A frustrated teacher has been banned from pruning a 72ft tree which towers over her home after the council ruled it posed ‘no safety concerns’.
The lime tree has shot up since Celia Senior moved into her detached property in Darlington, County Durham, in 2007.
It is now 72ft tall and still growing as it towers precariously above the property on Brompton Way.
Because it is covered by a tree preservation order, the 57-year-old is unable to carry out any pruning without permission — which has been refused by Darlington Borough Council.
Frustrated teacher Celia Senior has been banned from pruning a 72ft tree which towers over her home
She said: ‘I don’t want the tree cut down, I just want to manage it. We’re absolutely inundated with mess in the gutters, and we’re concerned about the public footpath because it’s starting to raise up to paving slabs.
‘Initially we were concerned it might fall onto the house because of the way it is leaning but the independent arborist said that wasn’t the case but he thought it does need to be managed.’
She added: ‘It’s growing taller — it just gets bigger and bigger.’
The 57-year-old is unable to carry out any pruning without permission — which has been refused by Darlington Borough Council
A report produced by an independent arborist recommended a significant crown reduction and reshape to reduce the overall height of the tree.
Saying the tree was in good form and vitality, with no significant evidence of structural weak points, the report said: ‘Common Lime are fast growing trees that will reach a significant height.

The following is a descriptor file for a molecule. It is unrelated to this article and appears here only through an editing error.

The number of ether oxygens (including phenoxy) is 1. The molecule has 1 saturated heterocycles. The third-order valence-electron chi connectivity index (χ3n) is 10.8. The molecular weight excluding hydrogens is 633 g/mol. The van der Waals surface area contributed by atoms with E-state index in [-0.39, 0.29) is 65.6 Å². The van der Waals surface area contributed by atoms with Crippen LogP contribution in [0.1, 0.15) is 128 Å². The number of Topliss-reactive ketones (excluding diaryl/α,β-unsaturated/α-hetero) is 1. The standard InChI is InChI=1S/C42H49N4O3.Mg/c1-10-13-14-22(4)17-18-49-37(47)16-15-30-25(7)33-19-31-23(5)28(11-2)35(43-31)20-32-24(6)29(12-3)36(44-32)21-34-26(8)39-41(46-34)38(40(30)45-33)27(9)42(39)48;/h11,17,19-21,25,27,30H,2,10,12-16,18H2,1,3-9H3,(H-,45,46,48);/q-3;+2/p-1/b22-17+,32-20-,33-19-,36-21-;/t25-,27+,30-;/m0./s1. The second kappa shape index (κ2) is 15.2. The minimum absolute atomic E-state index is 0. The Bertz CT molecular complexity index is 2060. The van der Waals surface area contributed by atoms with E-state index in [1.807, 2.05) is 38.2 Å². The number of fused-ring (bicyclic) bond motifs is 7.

‘Without suitable management this tree will continue to increase in size, both vertically and laterally.
‘Due to its size, more significant structural failure must not be dismissed, and a suitable arboricultural management program is required to reduce this health and safety risk and maintain and ensure the health of the tree.’
He recommended that work should be done to the crown of the tree, which is what Ms Senior had applied to do.
She lodged an appeal with the planning inspectorate in January but is still awaiting a response.
A report produced by an independent arborist recommended a significant crown reduction and reshape to reduce the overall height of the tree
Ms Senior added: ‘I just don’t think what the council has said is logical. I can’t really understand their objection because it will look a lot nicer in the neighbourhood.’
She added: ‘They wrote to the neighbours and no-one had any objections. In fact people have being saying it’s about time it’s done.’
A spokesperson for Darlington Borough Council said: ‘We can confirm permission was refused for the tree works and we understand the house owner has appealed to the Planning Inspectorate.
‘It would not be appropriate to comment while we, like the householder, await the outcome of the appeal.’
A refusal notice issued by the council says the tree is considered in ‘reasonable form and condition’.
It adds: ‘Without any satisfactory justification, the proposed crown lift and associated pruning would result in a loss of natural form to a protected tree in acceptable condition with no safety concerns, furthermore the application has not provided any structural reasons for the proposed work.’